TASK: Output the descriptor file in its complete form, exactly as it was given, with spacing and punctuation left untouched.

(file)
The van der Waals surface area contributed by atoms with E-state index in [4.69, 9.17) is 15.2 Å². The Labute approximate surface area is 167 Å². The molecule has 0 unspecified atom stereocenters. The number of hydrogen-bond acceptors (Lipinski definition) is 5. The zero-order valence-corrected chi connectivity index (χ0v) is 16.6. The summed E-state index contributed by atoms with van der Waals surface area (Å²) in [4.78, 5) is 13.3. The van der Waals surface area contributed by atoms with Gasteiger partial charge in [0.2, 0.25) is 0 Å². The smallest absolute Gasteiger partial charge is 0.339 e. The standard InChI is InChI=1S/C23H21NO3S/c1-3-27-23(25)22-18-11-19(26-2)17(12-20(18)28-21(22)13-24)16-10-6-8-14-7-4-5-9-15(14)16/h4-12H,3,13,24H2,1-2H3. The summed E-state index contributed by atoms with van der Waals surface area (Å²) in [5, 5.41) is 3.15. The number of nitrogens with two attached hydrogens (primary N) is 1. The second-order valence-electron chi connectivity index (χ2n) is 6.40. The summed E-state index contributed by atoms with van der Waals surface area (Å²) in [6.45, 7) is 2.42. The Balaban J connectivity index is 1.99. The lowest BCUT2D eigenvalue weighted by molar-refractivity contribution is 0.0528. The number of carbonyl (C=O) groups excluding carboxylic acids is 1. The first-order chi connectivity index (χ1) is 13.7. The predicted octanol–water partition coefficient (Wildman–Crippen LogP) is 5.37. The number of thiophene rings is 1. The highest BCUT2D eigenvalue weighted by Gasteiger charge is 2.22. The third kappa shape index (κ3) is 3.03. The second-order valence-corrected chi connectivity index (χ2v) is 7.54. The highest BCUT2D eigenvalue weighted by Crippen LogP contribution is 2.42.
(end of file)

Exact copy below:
The van der Waals surface area contributed by atoms with E-state index in [4.69, 9.17) is 15.2 Å². The Labute approximate surface area is 167 Å². The molecule has 0 unspecified atom stereocenters. The number of hydrogen-bond acceptors (Lipinski definition) is 5. The zero-order valence-corrected chi connectivity index (χ0v) is 16.6. The summed E-state index contributed by atoms with van der Waals surface area (Å²) in [4.78, 5) is 13.3. The van der Waals surface area contributed by atoms with Gasteiger partial charge in [0.2, 0.25) is 0 Å². The smallest absolute Gasteiger partial charge is 0.339 e. The standard InChI is InChI=1S/C23H21NO3S/c1-3-27-23(25)22-18-11-19(26-2)17(12-20(18)28-21(22)13-24)16-10-6-8-14-7-4-5-9-15(14)16/h4-12H,3,13,24H2,1-2H3. The summed E-state index contributed by atoms with van der Waals surface area (Å²) in [5, 5.41) is 3.15. The number of nitrogens with two attached hydrogens (primary N) is 1. The second-order valence-electron chi connectivity index (χ2n) is 6.40. The summed E-state index contributed by atoms with van der Waals surface area (Å²) in [6.45, 7) is 2.42. The Balaban J connectivity index is 1.99. The lowest BCUT2D eigenvalue weighted by molar-refractivity contribution is 0.0528. The number of carbonyl (C=O) groups excluding carboxylic acids is 1. The first-order chi connectivity index (χ1) is 13.7. The predicted octanol–water partition coefficient (Wildman–Crippen LogP) is 5.37. The number of thiophene rings is 1. The highest BCUT2D eigenvalue weighted by Gasteiger charge is 2.22. The third kappa shape index (κ3) is 3.03. The second-order valence-corrected chi connectivity index (χ2v) is 7.54. The highest BCUT2D eigenvalue weighted by Crippen LogP contribution is 2.42.